There were a lot of things I wanted to write about this week—the return of lethal U.S. “dollar diplomacy” in Afghanistan, the untimely death of Dr. Paul Farmer—but, well, circumstances intervened. After weeks of debate and disbelief, the unthinkable happened last night, when Russia launched a full-scale invasion of Ukraine.
The reason there was so much uncertainty for so long, even as an estimated 190,000 Russian troops and the Russian Navy completed their encirclement of the country in plain sight, was that there was plainly nothing to justify an all-out assault. Yes, there was ongoing shelling between Ukrainians and Russian proxies in Ukraine’s far southeast. Yes, there were reasons for Russian officials to feel threatened by NATO enlargement—as far-fetched as the prospect of NATO actually admitting Ukraine to the U.S.-led alliance might have been. Yes, Vladimir Putin’s position at home may not be as secure as he would like us to think. But as analysts like historian Timothy Snyder keep pointing out, this invasion is liable to make his problems worse.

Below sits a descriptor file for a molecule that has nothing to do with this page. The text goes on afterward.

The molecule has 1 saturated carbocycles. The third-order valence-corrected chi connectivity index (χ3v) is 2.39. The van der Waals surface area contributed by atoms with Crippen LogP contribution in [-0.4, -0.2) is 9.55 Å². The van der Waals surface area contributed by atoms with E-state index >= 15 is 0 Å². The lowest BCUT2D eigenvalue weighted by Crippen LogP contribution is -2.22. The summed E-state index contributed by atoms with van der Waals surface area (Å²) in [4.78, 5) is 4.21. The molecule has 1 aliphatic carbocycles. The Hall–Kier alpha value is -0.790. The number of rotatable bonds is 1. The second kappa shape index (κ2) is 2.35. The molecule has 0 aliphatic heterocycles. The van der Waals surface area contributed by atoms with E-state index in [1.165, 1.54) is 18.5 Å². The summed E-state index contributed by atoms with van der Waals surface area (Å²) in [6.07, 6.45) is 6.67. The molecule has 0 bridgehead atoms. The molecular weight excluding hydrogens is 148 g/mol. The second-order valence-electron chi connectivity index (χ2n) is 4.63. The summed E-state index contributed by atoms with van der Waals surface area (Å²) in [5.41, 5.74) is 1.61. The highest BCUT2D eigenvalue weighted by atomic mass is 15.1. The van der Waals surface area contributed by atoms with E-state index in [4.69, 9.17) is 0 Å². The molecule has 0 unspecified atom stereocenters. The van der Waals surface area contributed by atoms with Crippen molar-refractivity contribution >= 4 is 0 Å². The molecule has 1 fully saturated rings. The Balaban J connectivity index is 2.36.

Even if you grant that Putin is a fascist and a bully who needs no further incentive than his apparently deep ideological annoyance at his neighbors’ continued existence, the potential cons so outweigh the potential pros of this invasion for Russia that they barely bear listing. First among them: that prosecuting a war of regime change and trying to occupy a country of over 40 million people—a significant number of whom are armed and hate you—practically invites a blood-soaked quagmire, which could take your own regime with it. Just ask George W. Bush.
Yet Putin, and Putin alone, decided to go through with it. And now the world has to figure out how to respond. To do so intelligently, it would be helpful to figure out why Putin is doing this. Julia Ioffe has chalked it up to Putin’s obsession with (Great Man) history, or, alternately and somewhat contradictorily, that he’s emulating Stalin, Hitler, or Peter the Great. (The implication here is that he is a megalomaniac bent on world domination, and thus only sane response is either Cold War brinksmanship or to go ahead and answer the call to World War III.)
John Ganz on the other hand recently pointed out, before the invasion, an intriguing theory by one of Putin’s former confidants who posited that the Russian president and former KGB agent was bent on an ironic form of Soviet revanchism: by giving “the capitalist predators on our side a chance to develop and devour the capitalist predators on theirs.”